Have you ever worked hard to win a contract but been pipped at the post? This is for you…
I’ve been working on a long and complex sale with a national organisation that has gone through extreme turmoil and numerous staff changes. Many times I’ve felt like packing it in as the odds seemed stacked against me. Yet, at long last, it appeared that my endeavours would bear fruit.
Complex sales bring the biggest rewards
There were many, many conversations and exchanges between us over 12 months, and we had inched towards an understanding, and indeed a programme of work. I had shared my approach to social marketing in some detail. The prospect had gone from zero knowledge of inbound marketing to an educated position. I had been willing to share a great deal because the project was both interesting and promised great success all round.
After what seemed an eternity, I was told that the project was ‘a goer’, and I would be delivering the work. I was so delighted I ran up and down the stairs several times (and there are five levels of stairs at my workplace!).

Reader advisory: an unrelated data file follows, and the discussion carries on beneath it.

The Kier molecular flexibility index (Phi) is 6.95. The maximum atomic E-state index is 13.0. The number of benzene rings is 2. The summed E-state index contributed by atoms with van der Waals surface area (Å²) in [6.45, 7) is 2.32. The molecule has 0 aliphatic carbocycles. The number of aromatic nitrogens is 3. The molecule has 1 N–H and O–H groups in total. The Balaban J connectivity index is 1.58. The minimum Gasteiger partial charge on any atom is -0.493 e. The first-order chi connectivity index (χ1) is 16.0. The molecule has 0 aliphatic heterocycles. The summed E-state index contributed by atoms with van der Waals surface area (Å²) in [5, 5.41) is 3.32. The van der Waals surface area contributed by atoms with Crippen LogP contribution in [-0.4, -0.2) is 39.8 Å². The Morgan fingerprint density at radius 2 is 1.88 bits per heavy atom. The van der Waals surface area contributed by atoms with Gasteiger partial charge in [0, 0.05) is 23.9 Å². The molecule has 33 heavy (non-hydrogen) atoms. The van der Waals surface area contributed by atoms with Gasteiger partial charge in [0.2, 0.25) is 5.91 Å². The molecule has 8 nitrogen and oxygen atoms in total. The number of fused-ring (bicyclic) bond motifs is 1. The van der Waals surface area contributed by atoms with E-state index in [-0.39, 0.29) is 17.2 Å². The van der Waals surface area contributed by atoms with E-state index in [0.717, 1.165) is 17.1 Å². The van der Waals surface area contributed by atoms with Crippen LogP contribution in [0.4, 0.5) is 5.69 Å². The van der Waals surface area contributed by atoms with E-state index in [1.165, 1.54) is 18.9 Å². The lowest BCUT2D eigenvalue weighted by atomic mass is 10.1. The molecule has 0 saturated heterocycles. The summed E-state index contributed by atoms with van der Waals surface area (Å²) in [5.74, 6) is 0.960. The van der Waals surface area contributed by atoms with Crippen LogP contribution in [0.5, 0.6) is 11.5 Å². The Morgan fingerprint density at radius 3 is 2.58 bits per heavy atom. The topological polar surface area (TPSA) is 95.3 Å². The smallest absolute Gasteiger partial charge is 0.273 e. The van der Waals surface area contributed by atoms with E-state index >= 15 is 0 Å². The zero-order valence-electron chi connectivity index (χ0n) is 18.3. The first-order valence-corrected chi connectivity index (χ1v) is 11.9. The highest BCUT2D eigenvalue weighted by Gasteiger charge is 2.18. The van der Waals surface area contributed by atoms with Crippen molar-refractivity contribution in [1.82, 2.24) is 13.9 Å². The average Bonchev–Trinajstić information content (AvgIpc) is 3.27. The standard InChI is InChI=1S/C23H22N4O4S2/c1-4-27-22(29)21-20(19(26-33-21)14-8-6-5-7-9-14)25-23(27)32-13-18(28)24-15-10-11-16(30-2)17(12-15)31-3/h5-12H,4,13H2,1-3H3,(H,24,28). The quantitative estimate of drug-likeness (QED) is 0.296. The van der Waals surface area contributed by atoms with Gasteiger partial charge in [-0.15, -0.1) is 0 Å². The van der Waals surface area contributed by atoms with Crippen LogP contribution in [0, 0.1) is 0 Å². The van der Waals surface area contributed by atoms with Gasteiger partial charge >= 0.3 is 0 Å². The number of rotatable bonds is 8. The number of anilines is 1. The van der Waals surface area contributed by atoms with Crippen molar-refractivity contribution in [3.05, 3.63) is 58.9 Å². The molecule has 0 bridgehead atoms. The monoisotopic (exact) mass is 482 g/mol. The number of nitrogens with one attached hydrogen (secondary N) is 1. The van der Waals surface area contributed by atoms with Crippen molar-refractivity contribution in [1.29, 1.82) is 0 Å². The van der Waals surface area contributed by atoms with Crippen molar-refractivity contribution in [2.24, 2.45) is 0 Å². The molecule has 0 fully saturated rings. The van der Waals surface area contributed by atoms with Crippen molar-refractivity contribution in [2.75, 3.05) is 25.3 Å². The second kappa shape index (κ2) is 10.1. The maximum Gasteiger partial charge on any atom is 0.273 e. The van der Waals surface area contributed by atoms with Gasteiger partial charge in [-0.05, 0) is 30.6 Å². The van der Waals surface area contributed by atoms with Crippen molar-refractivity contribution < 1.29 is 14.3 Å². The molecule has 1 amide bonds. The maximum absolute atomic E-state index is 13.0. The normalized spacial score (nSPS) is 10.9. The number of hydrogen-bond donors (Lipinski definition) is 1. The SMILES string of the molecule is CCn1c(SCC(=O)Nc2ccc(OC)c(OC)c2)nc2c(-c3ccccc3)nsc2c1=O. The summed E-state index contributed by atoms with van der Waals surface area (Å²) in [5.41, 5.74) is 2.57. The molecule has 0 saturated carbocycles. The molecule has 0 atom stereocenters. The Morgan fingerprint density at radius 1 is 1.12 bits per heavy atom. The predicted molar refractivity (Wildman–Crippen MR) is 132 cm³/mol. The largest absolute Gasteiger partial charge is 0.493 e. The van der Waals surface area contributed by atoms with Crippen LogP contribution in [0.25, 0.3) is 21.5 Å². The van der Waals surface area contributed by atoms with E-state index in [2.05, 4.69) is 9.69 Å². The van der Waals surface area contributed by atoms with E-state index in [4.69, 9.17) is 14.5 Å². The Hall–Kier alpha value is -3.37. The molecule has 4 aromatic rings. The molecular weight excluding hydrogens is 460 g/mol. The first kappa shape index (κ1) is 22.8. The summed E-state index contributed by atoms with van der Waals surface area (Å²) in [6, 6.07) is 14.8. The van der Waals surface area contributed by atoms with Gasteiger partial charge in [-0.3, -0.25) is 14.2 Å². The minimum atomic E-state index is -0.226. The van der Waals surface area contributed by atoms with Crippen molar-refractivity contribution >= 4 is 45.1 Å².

Dear John, I just don’t love you any more
But… (you guessed it) my contacts became increasingly evasive and it became clear our honeymoon was over. Sure enough, I got a ‘Dear John’ letter. The relationship was dead before it even started! In fact those people who were happy for me to drive their offices and lay out the foundations of a social marketing strategy didn’t even have the guts to call me to explain the situation. They took the coward’s route and emailed with a vague and inadequate message that clarified nothing.
Now, anyone who has ever lost out on significant work in this way will recall the gnawing feelings of anger and regret that follow. Could I have done anything differently, better? Maybe.
None of us have the automatic right to win business. But we do have the right to be treated in a professional, honest way; to have our input recognised; and not to have our ideas and unique methods ripped off.
Good luck to the agency that picked up the work! Communication and trust and honesty must to be at the heart of all marketing partnerships. My experience suggests the ‘winner’ will face trouble ahead.
Have you ever been stitched up by clients or prospects? Please vent in the comments below!